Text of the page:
Q. Why did you write this book?And the last:
A. For as long as I can remember, I had planned to write my memoirs. I wanted to tell the story of my life and describe some of the history I've witnessed and been part of. I'm a student of history, a lifelong reader, so I've always thought it would be the right thing to do at the right time.
Q. What's the ultimate message of the book?Which certainly, serving as a United States Senator through 10 presidents and authoring approximately 2,500 major bills--at least 300 of which have become law--he did.
A. Perseverance. Stand up for what you believe, and always look forward with hope.
Whatever else we can say and know about Edward Kennedy, the so-called Chappaquiddick incident--in which Mary Jo Kopechne died in a car Kennedy was driving--cast a large shadow on his life and career, and no doubt cost him a shot at the U.S. presidency.
Joyce Carol Oates's 1992 novella Black Water (Dutton) fictionalizes the story, perhaps as an homage to Kopechne--who becomes a footnote--making her loss vivid and poignant.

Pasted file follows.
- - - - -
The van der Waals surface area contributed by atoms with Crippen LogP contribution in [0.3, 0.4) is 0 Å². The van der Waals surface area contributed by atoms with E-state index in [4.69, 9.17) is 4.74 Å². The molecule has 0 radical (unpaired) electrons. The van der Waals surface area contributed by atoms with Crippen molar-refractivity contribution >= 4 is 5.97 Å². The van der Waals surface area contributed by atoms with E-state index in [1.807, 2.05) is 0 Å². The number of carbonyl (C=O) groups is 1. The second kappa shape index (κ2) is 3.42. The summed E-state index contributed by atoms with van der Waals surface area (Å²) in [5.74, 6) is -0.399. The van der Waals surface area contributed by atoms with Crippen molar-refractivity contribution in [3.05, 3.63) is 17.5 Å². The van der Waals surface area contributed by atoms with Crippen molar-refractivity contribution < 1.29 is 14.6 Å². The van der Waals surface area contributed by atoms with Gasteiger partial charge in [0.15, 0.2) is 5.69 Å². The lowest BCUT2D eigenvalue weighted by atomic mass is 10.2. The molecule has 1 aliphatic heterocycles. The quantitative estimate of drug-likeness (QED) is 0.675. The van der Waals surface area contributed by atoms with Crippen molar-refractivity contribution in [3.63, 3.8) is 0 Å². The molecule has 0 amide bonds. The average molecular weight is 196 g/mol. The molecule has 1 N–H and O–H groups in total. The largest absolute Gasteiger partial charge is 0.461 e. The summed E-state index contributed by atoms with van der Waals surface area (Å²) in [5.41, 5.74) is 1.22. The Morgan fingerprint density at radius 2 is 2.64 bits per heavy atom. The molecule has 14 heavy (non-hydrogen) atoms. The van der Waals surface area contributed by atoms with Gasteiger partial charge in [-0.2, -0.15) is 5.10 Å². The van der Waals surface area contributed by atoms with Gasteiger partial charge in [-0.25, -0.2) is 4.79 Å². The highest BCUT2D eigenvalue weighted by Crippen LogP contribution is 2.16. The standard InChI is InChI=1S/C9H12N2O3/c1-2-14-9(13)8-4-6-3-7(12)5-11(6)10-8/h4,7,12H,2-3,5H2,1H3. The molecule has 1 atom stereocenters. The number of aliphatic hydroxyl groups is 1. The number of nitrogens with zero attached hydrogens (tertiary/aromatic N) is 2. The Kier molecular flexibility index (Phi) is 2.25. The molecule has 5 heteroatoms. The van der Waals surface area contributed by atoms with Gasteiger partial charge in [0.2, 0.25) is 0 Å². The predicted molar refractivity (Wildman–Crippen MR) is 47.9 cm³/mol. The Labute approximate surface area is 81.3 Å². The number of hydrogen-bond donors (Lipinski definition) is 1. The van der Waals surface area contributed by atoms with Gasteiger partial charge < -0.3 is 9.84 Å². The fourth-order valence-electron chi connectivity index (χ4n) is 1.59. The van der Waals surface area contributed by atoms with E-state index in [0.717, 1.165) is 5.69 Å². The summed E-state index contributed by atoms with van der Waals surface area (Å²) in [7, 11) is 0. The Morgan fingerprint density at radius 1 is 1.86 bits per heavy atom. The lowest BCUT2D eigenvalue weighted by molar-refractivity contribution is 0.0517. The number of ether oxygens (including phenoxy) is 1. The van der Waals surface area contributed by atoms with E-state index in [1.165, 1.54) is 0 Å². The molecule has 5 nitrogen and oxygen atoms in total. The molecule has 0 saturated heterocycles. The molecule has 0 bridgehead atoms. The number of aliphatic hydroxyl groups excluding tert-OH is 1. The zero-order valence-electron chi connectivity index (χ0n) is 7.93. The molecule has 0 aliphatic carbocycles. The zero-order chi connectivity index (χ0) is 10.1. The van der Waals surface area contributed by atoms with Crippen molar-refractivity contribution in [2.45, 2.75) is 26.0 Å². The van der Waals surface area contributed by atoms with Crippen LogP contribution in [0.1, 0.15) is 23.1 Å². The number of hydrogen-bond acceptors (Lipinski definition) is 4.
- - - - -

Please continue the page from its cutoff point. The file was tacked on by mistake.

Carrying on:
New York Times reporter Robert Sherrill's entertaining 1976 book The Last Kennedy (The Dial Press), about Kennedy before and after Chappaquiddick, takes an interesting path. He asserts it was intended to...
present a case study of how a famous politician--by delays, by obfuscation, by propaganda, by all sorts of tricks and wiles--can kill somebody under mysterious circumstances and still regularly receive more than 40 per cent of the support in presidential polls. That's about as close to a miracle as we are likely to come in these pagan days.